In July, there were more than 360,000 properties with foreclosure filings including default notices, scheduled auctions and bank repossessions an increase of 7% from June and 32% from July 2008, according to RealtyTrac, an online marketer of foreclosed homes. The jump occurred as several foreclosure moratoriums phased out. They were initiated by many states to give the administration's foreclosure-prevention efforts time to work. But for many help did not come: The modification and refinancing programs have met with less success than hoped.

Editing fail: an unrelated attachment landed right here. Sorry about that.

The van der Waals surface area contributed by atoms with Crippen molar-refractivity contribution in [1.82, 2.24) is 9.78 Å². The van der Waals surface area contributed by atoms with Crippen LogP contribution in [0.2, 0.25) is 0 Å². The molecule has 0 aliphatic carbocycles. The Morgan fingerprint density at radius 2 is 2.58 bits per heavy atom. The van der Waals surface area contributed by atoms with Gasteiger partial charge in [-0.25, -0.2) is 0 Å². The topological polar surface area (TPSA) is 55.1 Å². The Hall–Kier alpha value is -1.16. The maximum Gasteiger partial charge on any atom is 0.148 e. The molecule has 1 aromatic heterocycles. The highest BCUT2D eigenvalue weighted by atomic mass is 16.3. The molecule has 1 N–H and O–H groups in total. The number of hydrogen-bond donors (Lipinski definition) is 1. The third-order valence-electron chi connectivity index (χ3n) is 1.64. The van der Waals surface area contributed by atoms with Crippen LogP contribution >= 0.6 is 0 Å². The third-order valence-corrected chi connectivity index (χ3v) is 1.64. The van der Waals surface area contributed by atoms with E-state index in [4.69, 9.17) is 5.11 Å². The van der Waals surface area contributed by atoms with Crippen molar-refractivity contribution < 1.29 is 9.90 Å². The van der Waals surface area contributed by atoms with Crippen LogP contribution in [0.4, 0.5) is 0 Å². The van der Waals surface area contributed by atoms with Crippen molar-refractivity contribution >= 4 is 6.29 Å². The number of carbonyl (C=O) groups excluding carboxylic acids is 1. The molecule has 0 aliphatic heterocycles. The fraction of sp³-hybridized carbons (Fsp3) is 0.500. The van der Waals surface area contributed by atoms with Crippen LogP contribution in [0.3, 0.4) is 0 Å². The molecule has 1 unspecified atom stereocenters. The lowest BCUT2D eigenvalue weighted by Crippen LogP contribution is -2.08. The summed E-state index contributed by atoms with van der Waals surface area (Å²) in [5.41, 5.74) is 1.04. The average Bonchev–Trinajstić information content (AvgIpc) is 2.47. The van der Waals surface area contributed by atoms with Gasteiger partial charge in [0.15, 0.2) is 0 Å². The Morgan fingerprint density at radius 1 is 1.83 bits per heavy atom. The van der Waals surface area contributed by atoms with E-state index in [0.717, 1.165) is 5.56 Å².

RealtyTrac cited the two primary reasons as being due to option ARM resets, triggering defaults and more prime loans, which are failing due to job losses. The worst hit areas continue to be in the "sand states", with California posting the highest number of total filings 108,104, and Nevada posting the highest rate of foreclosure at one for every 56 homes. The other hardest hit states are Arizona, at one filing for every 135 homes, and Florida, at one for every 154. Las Vegas, with one for every 47 homes, had the highest rate among metro areas. That's Sin City's 31st consecutive month topping the list. These were bubble states, where home prices soared and banks financed mortgages for anyone who could fog a mirror. The firm stated the highest levels of foreclosures were in the markets that had the highest appreciation [during the boom] and the worst lending practices.
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